First Ride: 2015 Ducati Diavel Carbon

Breathtaking performance, but still not a cruiser

When the Diavel debuted in November 2010 at the EICMA motorcycle show in Milan, most industry insiders shook their heads at Ducati's insistence that this was a "cruiser." The fact that it had a tail section instead of a rear fender and packed a retuned version of the 1,198.4 cc Testastretta superbike engine didn't help matters any. In fact, most wags thought it would be a flop, like the first cruiser-styled bike produced by Ducati -- the short-lived Indiana (circa 1986–1990).

The 650cc Ducati Indiana

Courtesy of Motorcyclist magazine

But with 20,000 units sold in three years worldwide, the Diavel has become something of a high note on the Italian firm's sales charts, if not an absolute smash hit. No surprise then, that Ducati sought to continue the winning streak by pursuing the type of upscale demographic that covets status and social oriented activities - like motorcycling. The company wanted keep the same basic sleek lines from the last machine, yet add refinement and flair, and the new Diavel manages to achieve both goals quite well, while continuing to play both sides of the aisle: it isn't really a cruiser and despite the overall lines, isn't quite a sport bike. In fact, Ducati itself has changed its marketing materials to read: "Don't Call Me A Cruiser."
Um, so... which is it, guys?

The higher-spec, accessorized Diavel Carbon

The 2015 Diavel is not an entirely new design, but it gets more than just nips and tucks. The lateral radiators are beefier now, and are partially covered by bigger air scoops which add to its broad “shoulders,” (as well as capturing more air). In the middle of it all is the new 11 degree Testastretta engine, flanked by an all new exhaust pipe that’s now shortened and slash-cut, to better expose that beautiful 9-spoke rear wheel (on the Carbon model). And yes, the massive 240 section rear tire is still a big focal point.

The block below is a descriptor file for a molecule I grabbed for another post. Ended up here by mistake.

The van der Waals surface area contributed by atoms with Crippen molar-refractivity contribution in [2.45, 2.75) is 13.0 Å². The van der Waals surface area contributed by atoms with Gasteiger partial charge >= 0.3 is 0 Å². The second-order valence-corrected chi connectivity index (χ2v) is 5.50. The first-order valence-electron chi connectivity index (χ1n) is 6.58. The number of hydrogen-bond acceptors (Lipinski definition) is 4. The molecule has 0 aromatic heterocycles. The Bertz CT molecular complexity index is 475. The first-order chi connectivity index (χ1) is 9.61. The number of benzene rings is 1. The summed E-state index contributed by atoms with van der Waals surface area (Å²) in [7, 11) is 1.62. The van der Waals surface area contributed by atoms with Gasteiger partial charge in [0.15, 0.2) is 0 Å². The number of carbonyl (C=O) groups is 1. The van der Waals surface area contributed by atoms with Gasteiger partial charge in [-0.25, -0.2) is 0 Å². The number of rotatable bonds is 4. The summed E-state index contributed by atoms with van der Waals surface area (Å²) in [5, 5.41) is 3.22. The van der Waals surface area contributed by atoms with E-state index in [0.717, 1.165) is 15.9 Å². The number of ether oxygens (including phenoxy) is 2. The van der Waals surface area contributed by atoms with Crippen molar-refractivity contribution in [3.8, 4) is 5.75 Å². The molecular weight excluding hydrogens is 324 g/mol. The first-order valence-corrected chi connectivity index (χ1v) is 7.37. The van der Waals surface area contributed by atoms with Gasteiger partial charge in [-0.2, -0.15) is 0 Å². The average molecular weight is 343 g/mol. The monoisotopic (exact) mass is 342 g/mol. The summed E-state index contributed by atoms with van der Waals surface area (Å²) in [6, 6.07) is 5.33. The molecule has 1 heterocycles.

Changes have also made their way onto the seat, which gets a new wider and longer shape, with horizontally-ribbed upholstery. The pillion part is still relatively small, but passengers will at least appreciate the pegs that fold down from the sub-frame, as well as a grab –rail that’s deployed from under the seat. A rear cover that fits over the pillion is easily removed when the time comes for two-up riding.

The 1198 Testastretta DS motor may be the star of the show, but it isn’t exactly new; you’ll find it in other Ducati models, including the Monster 1200 and the Multistrada. Breathing through elliptical Ride-by-Wire throttle bodies, the new Testastretta tweaks fuel injector positioning and adds a higher compression ratio for enhanced combustion efficiency. Ducati’s engine management systems make the fierce 1198 Superbike power plant more user-friendly by slightly lessening horsepower and enhancing mid-range and smoothness. The claimed 162 peak horsepower of the previous version remains, but Ducati says the torque peak has been moved slightly lower and broadened, thus boosting the bottom end for more real-world rideability. As before, the Diavel has three customizable riding modes: Sport, Touring and Urban, each of which can be selected to moderate power for conditions. Sport serves up the unrestricted, 162 hp full monty, while Touring softens that a touch, and Urban cuts max power by 40 percent, doling out a more relaxed ride at a ‘mere’ 100hp.